Jan 22, 2014 7:41 PM
CORPUS CHRISTI - Crumbling roads are a big part of life here in Corpus Christi but they aren't limited to just the city.
So now county officials are working on a plan to repair dozens of roads without asking you to pay a dime.
It's called a "County Transportation Energy Reinvestment Zone" (CTERZ) - and it encompasses our refinery row area and another small patch of real estate near Calallen.
County officials hope it will draw down millions of dollars in state funding to repair some of our hardest-hit roads. and the good news? It's coming mostly from oil and gas revenue taxes, not a street-user fee.
Much is made of the city's street problems.
But county roads also need help, especially around refinery row. .
It's the part of town where heavy trucks, most of them heading into or out of a refinery, pummel the roads.
It's a maintenance challenge with an estimated price tag of about $25 million and that's just to fix the worst roads.
And that, in a county where the road repair budget is a paltry $3 million.
Now, the county has found a way to use state funding for local road repairs.
The money comes from the state - about $225 million - and it was passed by lawmakers last session to help Eagle Ford counties repair their stricken roads.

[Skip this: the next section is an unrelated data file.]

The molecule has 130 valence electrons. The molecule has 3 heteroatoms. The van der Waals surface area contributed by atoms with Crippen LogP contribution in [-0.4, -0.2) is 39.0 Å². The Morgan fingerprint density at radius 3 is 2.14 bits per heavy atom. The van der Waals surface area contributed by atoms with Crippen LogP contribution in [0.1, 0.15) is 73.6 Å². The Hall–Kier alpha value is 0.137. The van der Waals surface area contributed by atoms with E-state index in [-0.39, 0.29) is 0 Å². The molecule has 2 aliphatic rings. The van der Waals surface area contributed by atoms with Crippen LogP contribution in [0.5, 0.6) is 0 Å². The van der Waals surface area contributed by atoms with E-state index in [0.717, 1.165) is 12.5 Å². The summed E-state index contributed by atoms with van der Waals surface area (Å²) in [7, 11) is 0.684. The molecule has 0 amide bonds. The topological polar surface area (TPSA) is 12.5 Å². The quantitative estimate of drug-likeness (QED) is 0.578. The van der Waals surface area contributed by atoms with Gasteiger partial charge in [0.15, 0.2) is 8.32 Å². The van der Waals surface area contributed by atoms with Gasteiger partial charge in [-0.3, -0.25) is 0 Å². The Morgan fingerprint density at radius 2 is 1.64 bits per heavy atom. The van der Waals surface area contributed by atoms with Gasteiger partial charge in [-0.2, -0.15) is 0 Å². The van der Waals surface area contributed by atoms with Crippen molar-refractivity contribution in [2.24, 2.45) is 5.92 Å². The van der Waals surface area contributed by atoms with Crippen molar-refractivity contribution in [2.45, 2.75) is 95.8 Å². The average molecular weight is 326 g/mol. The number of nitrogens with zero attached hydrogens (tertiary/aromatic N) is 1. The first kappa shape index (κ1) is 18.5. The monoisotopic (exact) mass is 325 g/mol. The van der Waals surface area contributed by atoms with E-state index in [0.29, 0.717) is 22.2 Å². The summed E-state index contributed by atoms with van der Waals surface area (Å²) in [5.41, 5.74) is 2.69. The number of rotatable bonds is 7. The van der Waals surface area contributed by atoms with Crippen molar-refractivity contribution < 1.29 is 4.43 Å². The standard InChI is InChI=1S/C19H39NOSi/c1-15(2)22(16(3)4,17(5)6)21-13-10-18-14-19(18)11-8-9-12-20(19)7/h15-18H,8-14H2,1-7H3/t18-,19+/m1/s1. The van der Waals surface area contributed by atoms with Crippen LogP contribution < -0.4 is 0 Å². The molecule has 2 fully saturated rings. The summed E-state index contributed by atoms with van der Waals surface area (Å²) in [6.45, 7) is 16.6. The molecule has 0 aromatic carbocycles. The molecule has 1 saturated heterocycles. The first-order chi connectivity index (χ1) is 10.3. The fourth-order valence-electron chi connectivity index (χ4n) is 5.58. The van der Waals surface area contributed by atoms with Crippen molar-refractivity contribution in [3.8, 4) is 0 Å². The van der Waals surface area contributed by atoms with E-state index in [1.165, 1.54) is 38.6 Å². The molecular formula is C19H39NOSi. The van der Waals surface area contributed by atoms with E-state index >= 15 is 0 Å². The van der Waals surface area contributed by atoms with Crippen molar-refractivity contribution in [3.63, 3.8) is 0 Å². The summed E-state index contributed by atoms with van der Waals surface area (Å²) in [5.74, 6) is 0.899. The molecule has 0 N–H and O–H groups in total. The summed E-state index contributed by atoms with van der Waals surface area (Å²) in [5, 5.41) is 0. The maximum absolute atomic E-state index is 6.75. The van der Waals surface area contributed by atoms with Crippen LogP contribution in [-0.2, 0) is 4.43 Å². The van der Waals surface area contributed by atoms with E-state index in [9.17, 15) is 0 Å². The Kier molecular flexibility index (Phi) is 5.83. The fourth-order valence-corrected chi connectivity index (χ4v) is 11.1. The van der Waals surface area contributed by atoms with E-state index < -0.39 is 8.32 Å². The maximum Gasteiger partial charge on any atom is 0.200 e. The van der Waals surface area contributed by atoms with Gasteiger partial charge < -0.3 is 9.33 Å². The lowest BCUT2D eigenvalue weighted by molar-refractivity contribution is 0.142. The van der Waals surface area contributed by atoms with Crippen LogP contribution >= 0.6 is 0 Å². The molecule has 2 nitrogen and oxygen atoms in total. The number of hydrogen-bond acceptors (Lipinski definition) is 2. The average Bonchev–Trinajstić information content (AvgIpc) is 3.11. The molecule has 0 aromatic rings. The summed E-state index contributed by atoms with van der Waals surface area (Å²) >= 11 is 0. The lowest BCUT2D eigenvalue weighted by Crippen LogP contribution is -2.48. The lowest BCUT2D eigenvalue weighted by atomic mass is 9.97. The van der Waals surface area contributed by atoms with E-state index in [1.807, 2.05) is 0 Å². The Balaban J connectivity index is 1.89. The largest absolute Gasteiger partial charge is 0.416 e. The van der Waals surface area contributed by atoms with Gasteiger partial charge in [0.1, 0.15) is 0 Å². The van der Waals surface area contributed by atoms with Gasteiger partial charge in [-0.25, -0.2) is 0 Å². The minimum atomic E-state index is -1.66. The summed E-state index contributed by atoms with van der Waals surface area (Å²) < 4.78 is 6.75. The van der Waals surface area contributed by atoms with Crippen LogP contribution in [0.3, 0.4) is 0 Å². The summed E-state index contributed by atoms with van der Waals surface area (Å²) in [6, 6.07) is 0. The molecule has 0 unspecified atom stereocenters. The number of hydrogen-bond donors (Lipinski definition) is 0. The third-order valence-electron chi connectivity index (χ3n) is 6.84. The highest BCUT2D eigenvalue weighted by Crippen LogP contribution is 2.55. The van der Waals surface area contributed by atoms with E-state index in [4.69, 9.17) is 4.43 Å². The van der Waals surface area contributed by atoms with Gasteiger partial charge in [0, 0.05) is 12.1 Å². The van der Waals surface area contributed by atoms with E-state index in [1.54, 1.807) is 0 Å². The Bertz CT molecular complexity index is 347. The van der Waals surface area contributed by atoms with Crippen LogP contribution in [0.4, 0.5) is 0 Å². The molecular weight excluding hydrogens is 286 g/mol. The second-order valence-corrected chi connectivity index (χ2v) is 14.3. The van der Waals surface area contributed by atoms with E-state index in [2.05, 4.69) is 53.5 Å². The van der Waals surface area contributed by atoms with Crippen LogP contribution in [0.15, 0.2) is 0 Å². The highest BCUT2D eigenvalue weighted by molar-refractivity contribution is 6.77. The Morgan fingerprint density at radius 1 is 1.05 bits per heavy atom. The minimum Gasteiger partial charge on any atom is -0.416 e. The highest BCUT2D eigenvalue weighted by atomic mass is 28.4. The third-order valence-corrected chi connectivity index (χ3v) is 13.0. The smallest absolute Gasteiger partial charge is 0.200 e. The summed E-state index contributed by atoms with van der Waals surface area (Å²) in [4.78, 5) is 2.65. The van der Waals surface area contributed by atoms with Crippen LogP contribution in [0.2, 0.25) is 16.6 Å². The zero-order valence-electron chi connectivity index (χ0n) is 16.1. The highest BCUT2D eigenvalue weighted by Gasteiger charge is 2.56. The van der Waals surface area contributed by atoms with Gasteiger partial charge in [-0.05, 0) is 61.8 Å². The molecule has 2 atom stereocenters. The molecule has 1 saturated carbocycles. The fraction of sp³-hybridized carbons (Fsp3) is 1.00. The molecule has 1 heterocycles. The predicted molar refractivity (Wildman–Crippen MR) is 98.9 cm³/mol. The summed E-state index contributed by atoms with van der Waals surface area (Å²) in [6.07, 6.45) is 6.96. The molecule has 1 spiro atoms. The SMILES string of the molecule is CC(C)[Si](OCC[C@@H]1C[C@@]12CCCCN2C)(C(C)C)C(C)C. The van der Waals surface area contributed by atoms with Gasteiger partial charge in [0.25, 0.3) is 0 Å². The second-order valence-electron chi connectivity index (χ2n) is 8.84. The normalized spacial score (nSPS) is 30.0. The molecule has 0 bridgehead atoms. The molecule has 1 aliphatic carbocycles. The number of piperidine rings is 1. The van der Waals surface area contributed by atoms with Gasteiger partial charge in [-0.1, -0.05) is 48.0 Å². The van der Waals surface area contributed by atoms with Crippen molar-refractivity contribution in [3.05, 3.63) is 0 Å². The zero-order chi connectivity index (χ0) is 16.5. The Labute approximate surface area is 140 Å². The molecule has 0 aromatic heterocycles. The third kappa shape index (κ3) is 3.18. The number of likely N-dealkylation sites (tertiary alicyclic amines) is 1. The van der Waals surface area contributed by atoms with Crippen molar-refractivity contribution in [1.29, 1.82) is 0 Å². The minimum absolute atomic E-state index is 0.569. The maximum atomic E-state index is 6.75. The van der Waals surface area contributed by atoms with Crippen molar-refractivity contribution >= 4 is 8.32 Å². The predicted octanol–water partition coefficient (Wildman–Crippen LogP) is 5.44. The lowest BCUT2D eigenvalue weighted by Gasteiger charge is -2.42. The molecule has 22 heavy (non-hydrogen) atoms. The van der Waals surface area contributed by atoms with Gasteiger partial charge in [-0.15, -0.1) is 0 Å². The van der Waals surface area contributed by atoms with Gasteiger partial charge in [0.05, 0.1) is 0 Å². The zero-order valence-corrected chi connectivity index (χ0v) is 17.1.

But, thanks to the way the Texas Department of Transportation (TXDOT) implemented the rules, we have access to that money, down here.
Even Nueces County Judge Loyd Neal said he missed the point at first.
"Were it not for some really great staff work here we might've missed this opportunity," Neal told KRIS-6 today. "Because I had not picked up that TXDOT had come back and said 'Whoa, we're opening this up for everybody.'"
The bottom line?
By kicking in about $100,000, Nueces County will, in round one of the funding, get about $560,000 from TXDOT for projects that could start as early as this year.
That tax revenue generated by the new zone - the calculation is pretty complex - can be sent to the state under the grant program.
The state then matches it, opening up potentially tens of millions in state funding for local road repairs.
And that leaves county commissioners with a good problem - finding a way to spend county road repair set aside in the county's general fund budget, somewhere else.
"We could reallocate it to roads we could use it to supplement the jail which is always a cost, health care is always a cost," Neal said.